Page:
The most memorable play from an MVP season didn’t derive completely out of spontaneity, as casual as it might have seemed. When Chiefs quarterback Patrick Mahomes flicked a pass to wide receiver Demarcus Robinson over the middle of the field, only after multiple replays did most even seem to notice what he’d done.
Wait, he didn’t even look at him?
Inside the home locker room, though, Chiefs players saw it coming for weeks. And in Year Two of Mahomes, they’ve learned to be even more prepared. In practice. In games. Whenever.
But there are misfires. Same as there are with any other route — a slant, post, curl or fade. One came Sunday in Jacksonville. Mahomes thought he had tight end Travis Kelce open in the end zone. He no-looked the throw. (Can we officially use that as a verb now?) The pass sailed on him.
It would be easy to expect Mahomes to cut the play out of his repertoire. Simply be content that it worked last season.
Chiefs coach Andy Reid had the opposite response.
Go for it.
“I understood why he did it,” Reid said. “The picture is there, so I can see it with my own eyes. ... Just look at the underneath coverage guy, and you’ll see what he’s thinking there.”
OK, let’s look back on it.
Four defensive backs hovered over the left half of the field. The Chiefs had only two receivers there, Kelce and Sammy Watkins. The Jaguars smothered Watkins — a rarity Sunday, with Watkins totaling 198 yards. That left Kelce seemingly open, but cornerback D.J. Hayden actually crept underneath the throwing window, an obstacle in the passing lane.
He stared down Watkins, trying to prompt Hayden to move toward him and leave Kelce, but Hayden didn’t fall for it. Mahomes threw it anyway, a pass that still could have been completed with a little more touch lofted over Hayden. Or maybe a pump-fake would’ve done the trick.
Mahomes regretted the result of the play, enough to joke that he owed Kelce a meal.
“I thought I did a good job of moving the flat defender,” Mahomes said. “I don’t think I necessarily needed to go full no-look. I could’ve maybe looked (late in the play). I got him inside, and he was trying to get to a place I wanted to throw the ball. Right before I threw the ball, I could’ve given a glance to see how he came out of his route.”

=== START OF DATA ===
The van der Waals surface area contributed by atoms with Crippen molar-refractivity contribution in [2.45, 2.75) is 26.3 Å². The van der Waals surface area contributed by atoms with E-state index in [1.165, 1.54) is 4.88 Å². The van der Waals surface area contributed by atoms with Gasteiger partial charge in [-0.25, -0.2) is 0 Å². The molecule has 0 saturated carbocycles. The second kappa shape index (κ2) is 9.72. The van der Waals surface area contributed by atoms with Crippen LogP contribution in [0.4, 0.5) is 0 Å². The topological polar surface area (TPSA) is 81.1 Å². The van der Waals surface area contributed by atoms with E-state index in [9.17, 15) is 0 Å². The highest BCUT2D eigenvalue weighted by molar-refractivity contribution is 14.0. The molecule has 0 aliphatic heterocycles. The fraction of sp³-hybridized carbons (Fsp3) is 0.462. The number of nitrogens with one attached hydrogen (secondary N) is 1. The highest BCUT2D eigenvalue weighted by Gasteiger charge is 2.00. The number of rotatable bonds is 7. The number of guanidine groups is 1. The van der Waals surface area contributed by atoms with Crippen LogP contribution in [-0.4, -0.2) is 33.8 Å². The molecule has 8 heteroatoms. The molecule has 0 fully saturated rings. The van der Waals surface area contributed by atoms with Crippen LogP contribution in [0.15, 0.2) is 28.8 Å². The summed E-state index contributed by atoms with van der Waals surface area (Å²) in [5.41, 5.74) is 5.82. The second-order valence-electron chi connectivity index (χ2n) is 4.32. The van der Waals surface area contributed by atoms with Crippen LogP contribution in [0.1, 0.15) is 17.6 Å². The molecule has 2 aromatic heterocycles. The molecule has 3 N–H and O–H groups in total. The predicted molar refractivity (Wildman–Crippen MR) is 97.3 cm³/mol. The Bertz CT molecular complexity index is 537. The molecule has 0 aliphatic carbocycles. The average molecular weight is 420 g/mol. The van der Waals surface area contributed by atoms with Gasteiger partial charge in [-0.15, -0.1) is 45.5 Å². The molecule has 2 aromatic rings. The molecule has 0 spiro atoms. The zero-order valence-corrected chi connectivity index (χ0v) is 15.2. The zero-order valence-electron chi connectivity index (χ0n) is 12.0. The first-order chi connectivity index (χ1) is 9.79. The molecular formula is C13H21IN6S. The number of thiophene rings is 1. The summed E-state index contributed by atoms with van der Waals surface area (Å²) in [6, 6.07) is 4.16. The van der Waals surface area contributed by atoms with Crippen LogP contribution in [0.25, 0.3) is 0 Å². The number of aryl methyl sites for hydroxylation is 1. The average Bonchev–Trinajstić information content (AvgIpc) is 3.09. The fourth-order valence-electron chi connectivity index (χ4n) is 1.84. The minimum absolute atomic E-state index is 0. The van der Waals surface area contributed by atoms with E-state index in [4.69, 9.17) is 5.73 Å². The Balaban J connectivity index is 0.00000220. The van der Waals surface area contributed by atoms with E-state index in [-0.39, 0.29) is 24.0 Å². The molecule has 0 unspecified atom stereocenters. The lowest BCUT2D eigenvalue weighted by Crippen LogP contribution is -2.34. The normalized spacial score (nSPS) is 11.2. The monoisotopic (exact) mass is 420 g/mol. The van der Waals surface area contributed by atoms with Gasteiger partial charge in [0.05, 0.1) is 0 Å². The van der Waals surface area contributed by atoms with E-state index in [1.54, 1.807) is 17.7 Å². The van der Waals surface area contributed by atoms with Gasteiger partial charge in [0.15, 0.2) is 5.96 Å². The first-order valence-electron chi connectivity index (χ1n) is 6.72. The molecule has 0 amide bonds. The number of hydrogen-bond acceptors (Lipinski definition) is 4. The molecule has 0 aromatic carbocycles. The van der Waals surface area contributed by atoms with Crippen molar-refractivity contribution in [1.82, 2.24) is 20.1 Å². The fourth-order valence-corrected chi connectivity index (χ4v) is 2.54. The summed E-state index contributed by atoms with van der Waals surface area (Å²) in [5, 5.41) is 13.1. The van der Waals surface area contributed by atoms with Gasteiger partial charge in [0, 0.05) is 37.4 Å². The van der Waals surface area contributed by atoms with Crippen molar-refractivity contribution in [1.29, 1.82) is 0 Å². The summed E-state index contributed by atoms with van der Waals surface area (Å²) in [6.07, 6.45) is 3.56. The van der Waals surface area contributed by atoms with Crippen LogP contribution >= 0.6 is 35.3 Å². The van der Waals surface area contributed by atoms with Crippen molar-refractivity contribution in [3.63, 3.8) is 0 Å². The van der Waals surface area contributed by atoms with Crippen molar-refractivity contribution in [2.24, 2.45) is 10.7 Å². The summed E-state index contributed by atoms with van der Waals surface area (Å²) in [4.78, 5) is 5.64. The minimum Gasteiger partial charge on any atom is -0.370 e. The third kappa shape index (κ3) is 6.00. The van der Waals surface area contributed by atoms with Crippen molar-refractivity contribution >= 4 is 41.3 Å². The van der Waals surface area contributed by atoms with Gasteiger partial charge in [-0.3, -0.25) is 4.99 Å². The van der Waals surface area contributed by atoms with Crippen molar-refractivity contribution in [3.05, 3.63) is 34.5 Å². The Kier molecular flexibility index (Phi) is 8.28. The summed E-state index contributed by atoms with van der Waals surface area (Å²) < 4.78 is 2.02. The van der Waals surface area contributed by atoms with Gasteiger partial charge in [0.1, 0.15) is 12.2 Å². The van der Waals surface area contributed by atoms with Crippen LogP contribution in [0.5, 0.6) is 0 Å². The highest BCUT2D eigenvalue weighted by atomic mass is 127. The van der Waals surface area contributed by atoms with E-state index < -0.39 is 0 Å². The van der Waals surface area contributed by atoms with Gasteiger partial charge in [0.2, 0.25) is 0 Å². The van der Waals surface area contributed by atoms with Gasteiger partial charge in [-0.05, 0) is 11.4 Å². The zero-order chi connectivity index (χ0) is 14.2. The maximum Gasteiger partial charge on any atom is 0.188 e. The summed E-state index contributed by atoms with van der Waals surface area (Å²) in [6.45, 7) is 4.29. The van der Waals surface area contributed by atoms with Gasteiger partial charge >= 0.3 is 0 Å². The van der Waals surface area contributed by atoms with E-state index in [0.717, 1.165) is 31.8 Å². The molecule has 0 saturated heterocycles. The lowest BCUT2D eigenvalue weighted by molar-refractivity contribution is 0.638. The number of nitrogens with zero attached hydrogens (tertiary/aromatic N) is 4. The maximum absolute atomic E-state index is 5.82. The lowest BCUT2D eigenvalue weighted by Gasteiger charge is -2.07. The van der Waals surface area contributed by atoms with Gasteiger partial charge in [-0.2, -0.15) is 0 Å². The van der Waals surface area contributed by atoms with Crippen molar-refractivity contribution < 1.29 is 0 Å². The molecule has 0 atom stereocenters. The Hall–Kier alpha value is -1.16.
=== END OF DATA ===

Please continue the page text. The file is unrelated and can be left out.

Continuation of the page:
In other words, the regret lies within the timing of the no-look pass, not the decision to implement it. It’s an important distinction when gauging whether the no-look might return at some point this season.
Because yes, it will.
It’s coaching-staff approved. There are valid reasons to use it during a game, which Reid outlined in his defense of Sunday’s play. Mahomes can move a defender with his eyes.
Here’s the other behind-the-scenes reasoning: It works in practice. He’s not just suddenly cutting it loose when it counts the most. It’s become such a regularity in practice that Mahomes keeps his own receivers on their toes with it.
They’re wondering themselves where he’s going to go with the football. But they’re ready for it. Just in case.
Asked if he knew Mahomes was using him as a decoy to sell the no-look attempt Sunday, Watkins said, “I’m not aware. That’s why I kind of looked at him like, ‘Wait.’ But he does it a lot in practice. You’re not looking at him, and he’s looking the other way, and he just throws a dart at your face.
“You can be mad at him, but that’s what he does. You have to be ready for it.”
Last Sunday night, before the week’s featured standout game on NBC between Pittsburgh and New England, a clip of Mahomes and Hall of Famer Brett Favre exchanging no-look throws aired during halftime.
It’s almost become synonymous with Mahomes. The no-look pass. It’s a trick throw that worked once. Fun to analyze. Fun to re-create.
In reality, it’s much more than that. It plays into the bigger picture, representative of who Mahomes has developed into as the league’s most difficult quarterback to game-plan against.
He’s a full-on playmaker at the quarterback position.
Regardless of the recent failure staining the no-look resume, Reid’s offense — and philosophy — allows Mahomes to be creative. To spitball when it makes sense.
To make a play.
A year ago, Reid joked that he “built that right into the offense.” In a literal sense, it’s untrue. In a figurative sense, it rings accurate.
The play isn’t on the sheet. But it’s here to stay.
“I think that’s the biggest thing in the offense — not necessarily only with the no-look (passes) but just when I’m scrambling or going through a read,” Mahomes said. “There’s never a dead route. Everyone has to stay alive. We make a lot of money when we’re kind of extending plays and stuff. They know to always be ready for the football, and that has transitioned into this season.”